A massive bronze statue of Larry Bird—standing more than 15-feet tall—will be unveiled at Bankers Life Fieldhouse on Oct. 29 to coincide with the Indiana Pacers home opener. But it won’t be staying in Indianapolis long.
Before he was the Pacers director of basketball operations or coached the team to the NBA finals, and even before his playing days and three NBA championships in Boston, Bird made a name for himself as a collegiate player in Terre Haute. And that’s where the statue’s final resting place will be.
That seems fitting. After all, that’s where the unique story of this statue began.
Indiana State will pay tribute to Bird’s legacy on the collegiate, professional and world courts with special events in conjunction with college basketball’s opening weekend Nov. 8-9.
ISU officials expect about 1,000 people at a dinner Nov. 8 and as many as 5,000 at an event immediately following the dinner that will be emceed by Jackie McMullan, a former Boston Globe columnist who is now a regular on ESPN programs.
A number of dignitaries including Pacers owner Herb Simon, Quinn Buckner, Bill Walton, some of Bird's 1979 ISU teammates, and Jim Jones, Bird’s high school coach in French Lick, are expected to attend the dinner and take part in the post-dinner presentation.
“It will be more of a conversation that Jackie will be moderating with Larry on stage,” said Phil Ness, ISU associate vice president of development for athletics. “We envision it being something that celebrates Larry’s entire career.”
ISU officials also have invited Bird’s collegiate and professional nemesis-turned-friend Earvin “Magic” Johnson.
“We put out the invitation, and we haven’t been told ‘no,’” Ness said. “We know Magic is very busy, but we’re hopeful.”
ISU officials expect the event to net at least $500,000 to fund an endowment created to fund the Larry Bird Scholarship, which will offer an in-state resident a full basketball scholarship to the university. If the fundraising goal is exceeded, more than one Larry Bird Scholarship per year could be offered.
The Pacers will almost certainly have some type of major unveiling ceremony of the statue. Pacers President Jim Morris told IBJ on Tuesday that he couldn’t comment, but acknowledged that a number of Pacers officials would take part in the Terre Haute festivities.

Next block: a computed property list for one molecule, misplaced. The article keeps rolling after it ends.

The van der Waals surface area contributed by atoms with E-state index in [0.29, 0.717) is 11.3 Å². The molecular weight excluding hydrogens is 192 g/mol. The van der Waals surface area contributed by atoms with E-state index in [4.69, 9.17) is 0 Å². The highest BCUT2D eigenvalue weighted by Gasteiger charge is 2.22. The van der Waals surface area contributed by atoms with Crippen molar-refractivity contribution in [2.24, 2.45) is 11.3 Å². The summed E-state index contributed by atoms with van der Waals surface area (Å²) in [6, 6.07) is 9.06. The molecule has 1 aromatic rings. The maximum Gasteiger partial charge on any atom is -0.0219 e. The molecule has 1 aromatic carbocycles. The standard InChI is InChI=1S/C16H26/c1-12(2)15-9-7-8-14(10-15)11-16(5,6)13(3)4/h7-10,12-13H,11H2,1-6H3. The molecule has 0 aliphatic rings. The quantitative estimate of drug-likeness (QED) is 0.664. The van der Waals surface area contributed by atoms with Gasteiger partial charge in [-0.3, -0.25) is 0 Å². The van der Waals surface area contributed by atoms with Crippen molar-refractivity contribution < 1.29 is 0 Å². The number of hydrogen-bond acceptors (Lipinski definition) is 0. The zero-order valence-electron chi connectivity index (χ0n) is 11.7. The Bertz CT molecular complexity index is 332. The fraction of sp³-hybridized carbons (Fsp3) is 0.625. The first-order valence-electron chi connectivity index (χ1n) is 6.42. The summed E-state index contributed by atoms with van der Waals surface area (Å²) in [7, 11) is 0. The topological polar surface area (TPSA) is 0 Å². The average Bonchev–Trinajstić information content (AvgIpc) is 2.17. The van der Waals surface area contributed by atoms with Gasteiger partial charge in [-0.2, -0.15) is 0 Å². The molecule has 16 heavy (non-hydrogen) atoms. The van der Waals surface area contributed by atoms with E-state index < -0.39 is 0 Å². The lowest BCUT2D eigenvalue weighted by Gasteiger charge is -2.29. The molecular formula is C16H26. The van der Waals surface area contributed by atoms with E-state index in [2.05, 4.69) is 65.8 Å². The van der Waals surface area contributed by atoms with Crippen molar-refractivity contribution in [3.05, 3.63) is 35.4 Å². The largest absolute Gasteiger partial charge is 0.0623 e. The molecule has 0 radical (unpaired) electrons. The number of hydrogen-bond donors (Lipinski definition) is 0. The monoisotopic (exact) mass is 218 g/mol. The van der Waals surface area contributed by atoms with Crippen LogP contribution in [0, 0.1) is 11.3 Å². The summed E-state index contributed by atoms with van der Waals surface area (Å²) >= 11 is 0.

“Larry Bird has done more for Indiana State than anyone I know,” Morris said. “His legacy there is extraordinary.”
Bird led Indiana State to the 1979 NCAA championship game, where the Sycamores lost to Michigan State. The title game was ISU’s first loss of the season and the first of many great battles between Bird and Magic Johnson, who led MSU and later the NBA L.A. Lakers. Bird became a perennial NBA all-star and league MVP while playing for the Boston Celtics and then earned NBA Coach of the Year and later led the Pacers to the 2000 NBA Finals.
Bird’s legend almost never landed in Terre Haute. Only after spending a partial year at Indiana University and then returning to work for the sanitation department in his hometown of French Lick did Bird get recruited to come back to school at Indiana State.
How the statue came to be involves a story almost as interesting as Bird’s own legendary tale
Brad Fenton and a group of ISU supporters were on the Michigan State campus in 2005 when they noticed a large statute of Johnson outside Breslin Arena, explained ISU President Daniel J. Bradley. Fenton, who was an ISU student at the time, thought that if Johnson deserved a big statue in East Lansing, then Bird deserved a bigger statue in Terre Haute.
Fenton is credited with spearheading both the effort to raise money for the $150,000 statue and the scholarship endowment.
“The students wanted to pay tribute to Larry by having a statue on our campus which, in the spirit of competition, would be taller than the statue of Magic Johnson outside Breslin Arena at Michigan State," Bradley said. "The students also wanted to start a scholarship in Larry’s honor, and began raising money with t-shirt sales on campus and at ISU basketball games. Their motivation and dedication inspired an ISU alumnus to fund the statue in its entirety.”
The statue dedication will take place on Nov. 9 at 11:30 a.m.on the south side of the Hulman Center, the home of the school’s basketball team, prior to the 1 p.m. basketball game against Ball State University.
Tickets and sponsorships for the dinner and post dinner presentation are still available. For information, visit Indstate.edu/larrybird.